Title: Hotel on the Corner of Bitter and Sweet
Author: Jamie Ford
Genre: Historical fiction
Publisher: Ballantine Books
Rating: 5 out of 5 stars
Source: Audiobook from the public library; print copy from TLC Book Tours
Audiobook reader: Feodor Chin
First line: Old Henry Lee stood transfixed by all the commotion at the Panama Hotel.
Henry Lee is growing up in Seattle, the only son of his Chinese immigrant parents. His father is extremely proud of Henry’s scholarship to Rainier Elementary, the white school in town. There is one other non-white student in Rainier: Keiko, a Japanese-American girl the same age as Henry. The two strike up an unconventional friendship, quickly becoming best friends, something Henry’s parents would be horrified to discover. China is at war with Japan, and so is the US. When the United States government starts rounding up Japanese-Americans and putting them in internment camps, Henry and Keiko’s friendship is in jeopardy. Over the next few years, Henry will grow into a man and learn that sometimes doing what’s right is the hardest thing of all.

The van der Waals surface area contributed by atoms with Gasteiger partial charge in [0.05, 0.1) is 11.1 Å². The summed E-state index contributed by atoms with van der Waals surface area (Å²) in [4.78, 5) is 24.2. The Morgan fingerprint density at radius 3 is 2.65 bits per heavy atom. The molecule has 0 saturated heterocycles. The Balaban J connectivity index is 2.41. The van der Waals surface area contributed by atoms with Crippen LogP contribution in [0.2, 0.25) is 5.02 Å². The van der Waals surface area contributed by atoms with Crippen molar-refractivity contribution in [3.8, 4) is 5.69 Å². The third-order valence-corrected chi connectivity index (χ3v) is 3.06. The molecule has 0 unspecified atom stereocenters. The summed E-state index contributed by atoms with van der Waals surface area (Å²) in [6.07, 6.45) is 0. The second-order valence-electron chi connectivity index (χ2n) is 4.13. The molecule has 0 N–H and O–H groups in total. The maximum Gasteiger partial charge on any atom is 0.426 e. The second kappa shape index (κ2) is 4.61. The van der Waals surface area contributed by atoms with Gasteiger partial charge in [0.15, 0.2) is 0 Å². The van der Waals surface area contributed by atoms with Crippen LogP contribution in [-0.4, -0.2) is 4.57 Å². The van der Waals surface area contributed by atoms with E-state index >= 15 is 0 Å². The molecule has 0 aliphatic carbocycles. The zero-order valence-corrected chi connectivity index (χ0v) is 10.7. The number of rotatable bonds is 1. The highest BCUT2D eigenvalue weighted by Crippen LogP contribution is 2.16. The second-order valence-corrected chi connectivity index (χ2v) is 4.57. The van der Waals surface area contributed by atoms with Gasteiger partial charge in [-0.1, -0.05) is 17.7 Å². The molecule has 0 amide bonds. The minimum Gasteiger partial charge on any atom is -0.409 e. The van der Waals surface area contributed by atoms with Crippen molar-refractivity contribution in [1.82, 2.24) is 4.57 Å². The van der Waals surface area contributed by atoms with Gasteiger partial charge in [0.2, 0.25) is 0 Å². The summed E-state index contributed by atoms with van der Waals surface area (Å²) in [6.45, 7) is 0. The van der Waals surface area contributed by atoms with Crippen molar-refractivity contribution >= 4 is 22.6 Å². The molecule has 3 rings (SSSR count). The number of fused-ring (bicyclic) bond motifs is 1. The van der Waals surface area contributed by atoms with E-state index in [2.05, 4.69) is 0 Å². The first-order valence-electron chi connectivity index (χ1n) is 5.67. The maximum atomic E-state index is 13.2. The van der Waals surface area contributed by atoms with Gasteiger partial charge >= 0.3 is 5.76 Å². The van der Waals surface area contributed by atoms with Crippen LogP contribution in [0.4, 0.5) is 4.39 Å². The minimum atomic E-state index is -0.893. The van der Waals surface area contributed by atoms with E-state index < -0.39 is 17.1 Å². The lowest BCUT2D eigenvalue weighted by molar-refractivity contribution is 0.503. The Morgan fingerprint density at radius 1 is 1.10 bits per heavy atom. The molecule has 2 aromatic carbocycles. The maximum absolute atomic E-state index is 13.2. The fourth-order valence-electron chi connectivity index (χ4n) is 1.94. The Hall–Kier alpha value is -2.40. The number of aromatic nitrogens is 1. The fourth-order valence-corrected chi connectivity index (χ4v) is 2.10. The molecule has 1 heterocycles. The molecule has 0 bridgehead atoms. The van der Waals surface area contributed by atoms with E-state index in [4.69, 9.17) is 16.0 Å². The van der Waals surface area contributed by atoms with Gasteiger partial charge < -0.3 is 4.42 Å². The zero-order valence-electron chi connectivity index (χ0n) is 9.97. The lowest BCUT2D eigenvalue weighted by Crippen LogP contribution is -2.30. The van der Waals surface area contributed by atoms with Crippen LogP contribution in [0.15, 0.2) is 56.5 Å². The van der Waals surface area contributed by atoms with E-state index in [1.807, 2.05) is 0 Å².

I chose to listen to The Hotel on the Corner of Bitter and Sweet after Sandy reviewed the audio version and said it was good. And she was right. Not only is this a brilliant novel, but the narrator did a wonderful job of bringing Henry’s story to life.
The story is told with dual timelines – one timeline is the story of newly widowed Henry in 1986, the other is the story of 12 to 16-year-old Henry during the war years. It is a simple story, one without a lot of surprises, and yet it is so poignant and beautifully written that I loved listening to it. Henry and Keiko’s story is told with reverent tenderness amid the injustice and horror of the internment camps.
Ford chose to focus on the characters – Henry, a young man who wants to please his traditional Chinese father, but who also wants to be truly American; Keiko, a second-generation Japanese-American who doesn’t even speak Japanese and yet is seen as the enemy; Henry’s father, made bitter by hatred for his homeland’s enemies; Sheldon, an African-American saxophone player dealing with prejudice on a daily basis even though he has moved far from the Deep South. The result is an authentic, character-driven novel where the issues of racial prejudice and injustice are clearly demonstrated in the lives of those most effected.
(A review copy of Hotel on the Corner of Bitter and Sweet was provided to me by the publisher for the purpose of reviewing it for this blog tour. The above link is an Amazon affiliate link. If you click on it and subsequently purchase anything, I will receive a small percentage.)